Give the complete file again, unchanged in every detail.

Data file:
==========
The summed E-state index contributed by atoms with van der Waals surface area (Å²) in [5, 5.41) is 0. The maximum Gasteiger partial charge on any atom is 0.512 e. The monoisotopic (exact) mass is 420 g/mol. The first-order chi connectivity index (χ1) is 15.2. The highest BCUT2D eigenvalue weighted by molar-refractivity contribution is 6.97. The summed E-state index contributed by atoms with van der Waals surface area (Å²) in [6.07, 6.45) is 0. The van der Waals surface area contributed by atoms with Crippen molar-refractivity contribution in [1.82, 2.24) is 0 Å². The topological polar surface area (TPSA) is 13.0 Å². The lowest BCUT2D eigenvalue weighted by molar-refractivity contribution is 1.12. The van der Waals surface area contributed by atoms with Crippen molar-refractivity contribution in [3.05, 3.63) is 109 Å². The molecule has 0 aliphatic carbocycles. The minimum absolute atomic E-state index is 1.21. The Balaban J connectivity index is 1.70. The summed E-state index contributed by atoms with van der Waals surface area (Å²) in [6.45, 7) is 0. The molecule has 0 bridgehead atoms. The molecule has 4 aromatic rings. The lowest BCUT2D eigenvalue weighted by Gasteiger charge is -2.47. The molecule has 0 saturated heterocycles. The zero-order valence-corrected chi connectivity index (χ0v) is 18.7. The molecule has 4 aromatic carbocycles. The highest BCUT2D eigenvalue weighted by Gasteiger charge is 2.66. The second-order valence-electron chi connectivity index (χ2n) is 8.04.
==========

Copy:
The summed E-state index contributed by atoms with van der Waals surface area (Å²) in [5, 5.41) is 0. The maximum Gasteiger partial charge on any atom is 0.512 e. The monoisotopic (exact) mass is 420 g/mol. The first-order chi connectivity index (χ1) is 15.2. The highest BCUT2D eigenvalue weighted by molar-refractivity contribution is 6.97. The summed E-state index contributed by atoms with van der Waals surface area (Å²) in [6.07, 6.45) is 0. The van der Waals surface area contributed by atoms with Crippen molar-refractivity contribution in [1.82, 2.24) is 0 Å². The topological polar surface area (TPSA) is 13.0 Å². The lowest BCUT2D eigenvalue weighted by molar-refractivity contribution is 1.12. The van der Waals surface area contributed by atoms with Crippen molar-refractivity contribution in [3.05, 3.63) is 109 Å². The molecule has 0 aliphatic carbocycles. The minimum absolute atomic E-state index is 1.21. The Balaban J connectivity index is 1.70. The summed E-state index contributed by atoms with van der Waals surface area (Å²) in [6.45, 7) is 0. The molecule has 0 bridgehead atoms. The molecule has 4 aromatic rings. The lowest BCUT2D eigenvalue weighted by Gasteiger charge is -2.47. The molecule has 0 saturated heterocycles. The zero-order valence-corrected chi connectivity index (χ0v) is 18.7. The molecule has 4 aromatic carbocycles. The highest BCUT2D eigenvalue weighted by Gasteiger charge is 2.66. The second-order valence-electron chi connectivity index (χ2n) is 8.04.